The path forward for philanthropy − Harnessing the powerful voices of the young
Michael Mapstone of the Charities Aid Foundation looks back on 30 years of the European Foundation Centre and examines how the institution has evolved, the challenges that civil society faces today, and how to best harness the potential of young people in the future.
The EFC was borne of a moment of historical optimism – from the Berlin Wall to the first steps towards an end to Apartheid to a return to democracy in Brazil and Chile – there was a palpable sense of new beginnings. The European project was well underway and the invention of Tim Berners-Lee’s World Wide Web heralded a new technological era that would galvanise a world eager to engage in the project of democracy.
Fast-forward 30 years and it feels that the democratic challenges of the 1980s have been replaced with a stark menu of new reasons to fear for not only the European project, but a general public that is increasingly reluctant to stand up and be counted.
Research signals that we have a silent but overwhelmingly liberal and progressive majority out there, but it either doesn’t want to engage with the system or is being ignored by it.
The voice that is emerging, however, is that of the young. They are selecting their issues and engaging both locally and globally. Their focus, understandably, is on the climate emergency, but also on the migrant crisis and the reluctance of wealthy nations to offer a safe harbour to those risking everything to flee war and famine. Closer to home, they see the rise in homelessness and the ever-growing gap between the poor, including the working poor, and the extremely wealthy.
This begs the question of those of us working in institutional philanthropy: How do we both re-energise those who share our belief in the values of civil society while simultaneously tapping the vigour of young future leaders?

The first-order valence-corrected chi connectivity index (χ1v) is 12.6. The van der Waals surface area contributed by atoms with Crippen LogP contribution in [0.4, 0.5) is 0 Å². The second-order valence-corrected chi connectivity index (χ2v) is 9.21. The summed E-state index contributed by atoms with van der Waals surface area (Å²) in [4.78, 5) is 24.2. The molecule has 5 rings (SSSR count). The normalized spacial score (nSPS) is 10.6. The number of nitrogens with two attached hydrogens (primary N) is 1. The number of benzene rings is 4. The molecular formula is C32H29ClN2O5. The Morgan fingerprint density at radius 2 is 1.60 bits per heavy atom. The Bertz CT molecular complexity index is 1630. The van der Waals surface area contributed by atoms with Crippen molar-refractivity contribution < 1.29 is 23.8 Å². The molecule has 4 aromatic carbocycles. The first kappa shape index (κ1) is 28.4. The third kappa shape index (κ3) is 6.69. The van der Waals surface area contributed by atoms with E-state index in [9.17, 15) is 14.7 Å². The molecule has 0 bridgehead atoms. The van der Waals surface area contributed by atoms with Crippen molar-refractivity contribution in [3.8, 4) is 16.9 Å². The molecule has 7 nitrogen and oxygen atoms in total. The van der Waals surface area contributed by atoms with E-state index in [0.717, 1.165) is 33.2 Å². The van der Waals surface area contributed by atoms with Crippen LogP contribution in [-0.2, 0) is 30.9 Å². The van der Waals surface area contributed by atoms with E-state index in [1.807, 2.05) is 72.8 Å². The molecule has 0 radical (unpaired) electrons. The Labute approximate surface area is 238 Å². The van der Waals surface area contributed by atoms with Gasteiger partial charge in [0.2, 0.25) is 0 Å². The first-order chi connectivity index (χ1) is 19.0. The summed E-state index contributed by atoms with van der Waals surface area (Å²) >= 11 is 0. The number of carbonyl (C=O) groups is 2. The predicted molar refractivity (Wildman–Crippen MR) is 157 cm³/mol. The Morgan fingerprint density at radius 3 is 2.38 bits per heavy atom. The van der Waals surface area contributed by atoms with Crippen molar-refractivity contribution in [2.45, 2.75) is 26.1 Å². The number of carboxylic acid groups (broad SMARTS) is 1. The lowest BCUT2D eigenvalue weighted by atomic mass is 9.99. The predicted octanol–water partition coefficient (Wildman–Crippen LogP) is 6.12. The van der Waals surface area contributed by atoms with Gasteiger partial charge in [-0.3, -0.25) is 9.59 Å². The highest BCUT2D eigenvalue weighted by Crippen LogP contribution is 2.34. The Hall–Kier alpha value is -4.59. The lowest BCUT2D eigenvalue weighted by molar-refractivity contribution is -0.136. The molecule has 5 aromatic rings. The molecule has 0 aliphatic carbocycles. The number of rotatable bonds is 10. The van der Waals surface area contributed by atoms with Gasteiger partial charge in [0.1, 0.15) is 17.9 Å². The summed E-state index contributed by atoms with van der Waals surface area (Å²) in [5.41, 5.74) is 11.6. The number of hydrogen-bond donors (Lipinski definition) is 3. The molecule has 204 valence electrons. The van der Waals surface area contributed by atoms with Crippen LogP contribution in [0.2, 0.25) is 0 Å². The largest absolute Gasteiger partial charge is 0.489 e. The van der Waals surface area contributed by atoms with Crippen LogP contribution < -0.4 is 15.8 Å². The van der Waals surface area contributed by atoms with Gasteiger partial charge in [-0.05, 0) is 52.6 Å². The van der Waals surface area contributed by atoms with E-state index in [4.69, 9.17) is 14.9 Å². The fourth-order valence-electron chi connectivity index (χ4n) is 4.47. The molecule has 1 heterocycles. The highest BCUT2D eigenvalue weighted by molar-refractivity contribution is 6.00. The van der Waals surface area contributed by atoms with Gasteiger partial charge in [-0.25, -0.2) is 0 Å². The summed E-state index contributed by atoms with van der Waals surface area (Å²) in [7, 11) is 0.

At CAF, our data clearly shows that young people care; they’re just turned off from the system. Globally, they want to play an active role in addressing injustice and, bucking the global trend of decline in trust, they do trust the social sector to help them deliver. Our research shows that they are more likely to join pressure groups, political parties and take part in demonstrations and they’re willing to campaign for broader social issues that might not directly affect them.
But before we run off and develop theories of change, log frames and calls for proposal, let us please pause and think about our audience – people like my 13-year-old son.
Like most people his age and a bit older, he doesn’t know what civic space is and probably couldn’t name an SDG. That said, he gets the unfairness that eight men on our planet have more wealth than half the world’s population, he sees the need in the world around him. His is a world motivated by feelings, where excitement, mobilisation and commitment are at the forefront and facts and policy perhaps matter a bit less. For inspiration we only need to look at Greta Thunberg, a teenager at the centre of a global movement that draws in people of all ages.
Institutional philanthropists perhaps need to regroup. Have we become too focused on being organised, professional and strategic – all good things – while tipping over into being something that is now viewed as the domain of the wealthy and powerful? Are we disconnected from civil society, from everyday folk?
If we want to push back on the erosion of democracy and our liberal values, we need to harness and unleash people’s generosity and remember that people give because they are inspired. Big philanthropy’s job in the coming years must be to protect civic space and promote giving in all its forms and allow the Gretas of the future the space and support to take action. We must encourage and foster without forcing or dictating.
I have no doubt that it will get messy and often end up with strategic missteps along the way, but that’s okay. Civil society is messy and chaotic because it’s based on real people, complete with their emotions, convictions and their mistakes.
Thirty years ago a handful of organisations, CAF among them, helped create the EFC, which has become one of European philanthropy’s most important institutions. CAF’s investment was down to the simple fact that we value the essential building blocks that create effective giving, big and small, and promote civil society – the very foundation for stable democracies.
Above all, giving and civil society embody a simple idea; that people come together to make the world a better place. At a time of political turmoil and economic uncertainty, that is something worth fighting to protect, however messy.